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Year : 2011  |  Volume : 24  |  Issue : 1  |  Page : 387

General Population and Medical Student Perceptions of Good and Bad Doctors in Mozambique

1 Faculdade de Ciências de Saúde, Universidade Católica de Moçambique, Beira, Mozambique
2 Department of Biomedical Science, School of Health and Applied Science, Polytechnic of Namibia, Namibia
3 Symfora Group, Amersfoort, The Netherlands

Correspondence Address:
A Pfeiffer
Faculdade de Ciências de Saúde, Universidade Católica de Moçambique, Rua Marquez de Soveral 960, CP821, Beira
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Source of Support: None, Conflict of Interest: None

PMID: 21710412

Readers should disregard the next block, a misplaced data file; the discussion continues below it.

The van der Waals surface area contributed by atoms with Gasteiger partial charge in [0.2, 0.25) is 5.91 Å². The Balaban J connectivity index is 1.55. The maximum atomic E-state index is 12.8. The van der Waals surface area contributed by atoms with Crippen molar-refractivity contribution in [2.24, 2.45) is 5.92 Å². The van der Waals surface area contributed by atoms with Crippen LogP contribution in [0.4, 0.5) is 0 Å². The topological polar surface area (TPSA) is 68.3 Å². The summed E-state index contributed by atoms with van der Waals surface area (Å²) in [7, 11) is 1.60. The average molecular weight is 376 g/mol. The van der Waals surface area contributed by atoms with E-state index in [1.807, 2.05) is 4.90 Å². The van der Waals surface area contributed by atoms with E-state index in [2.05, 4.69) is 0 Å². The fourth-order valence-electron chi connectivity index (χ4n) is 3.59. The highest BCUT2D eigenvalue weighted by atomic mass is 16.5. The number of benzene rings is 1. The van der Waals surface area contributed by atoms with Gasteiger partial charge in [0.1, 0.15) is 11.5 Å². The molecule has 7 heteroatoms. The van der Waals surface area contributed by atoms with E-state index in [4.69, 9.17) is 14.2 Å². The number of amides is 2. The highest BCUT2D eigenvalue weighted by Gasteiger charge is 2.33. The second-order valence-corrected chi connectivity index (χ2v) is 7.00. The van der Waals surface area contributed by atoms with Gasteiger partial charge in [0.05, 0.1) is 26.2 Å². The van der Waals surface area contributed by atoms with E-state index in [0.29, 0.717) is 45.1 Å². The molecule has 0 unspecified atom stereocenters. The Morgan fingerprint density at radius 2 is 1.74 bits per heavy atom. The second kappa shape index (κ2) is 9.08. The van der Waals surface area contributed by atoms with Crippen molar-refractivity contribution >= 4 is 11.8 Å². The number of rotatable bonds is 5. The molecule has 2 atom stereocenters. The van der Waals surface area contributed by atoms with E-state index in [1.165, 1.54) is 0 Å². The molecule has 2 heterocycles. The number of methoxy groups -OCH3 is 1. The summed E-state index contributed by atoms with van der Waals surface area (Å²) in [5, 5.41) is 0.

Context: A key element of the doctor-patient relationship is to understand the patient's and doctor's perceptions of quality care. Objectives : To assess the perceptions of good and bad doctors among first-year medical students and local community members in a semi-urban, African setting. Methods: Using open-ended and closed dichotomous questions, 115 first-year medical students in Beira, Mozambique were surveyed regarding their perceptions of a 'good' and 'bad' doctor. Students then surveyed 611 community members in a predominately poor, semi-urban neighbourhood. Results: Answers to open-ended questions provided by both groups produced the same four most important positive characteristics, with good diagnostic and therapeutic skills and dedication ranked highest. Closed-ended questions revealed that local community members felt that being concerned/considerate and diagnosing well were equally important (19.5% and 17.5%, respectively) compared to students (17.5% and 41.2%, respectively). The most important negative characteristics to the open-ended question for both groups were discrimination and contemptuous behaviour: 29.3% for community members and 27.4% for medical students. The biggest difference between groups was poor attending skills: 17.3% by community members and 3.9% by medical students. Conclusion: This study highlights differences and similarities between the perceptions of medical students and community members concerning a 'good' and a 'bad' doctor. Our data suggest that perceptions are guided by the experiences and values of those interviewed. Results indicate that medical education in developing countries should focus on patient-centered care, including communication skills and attitudes, besides training knowledgeable doctors.

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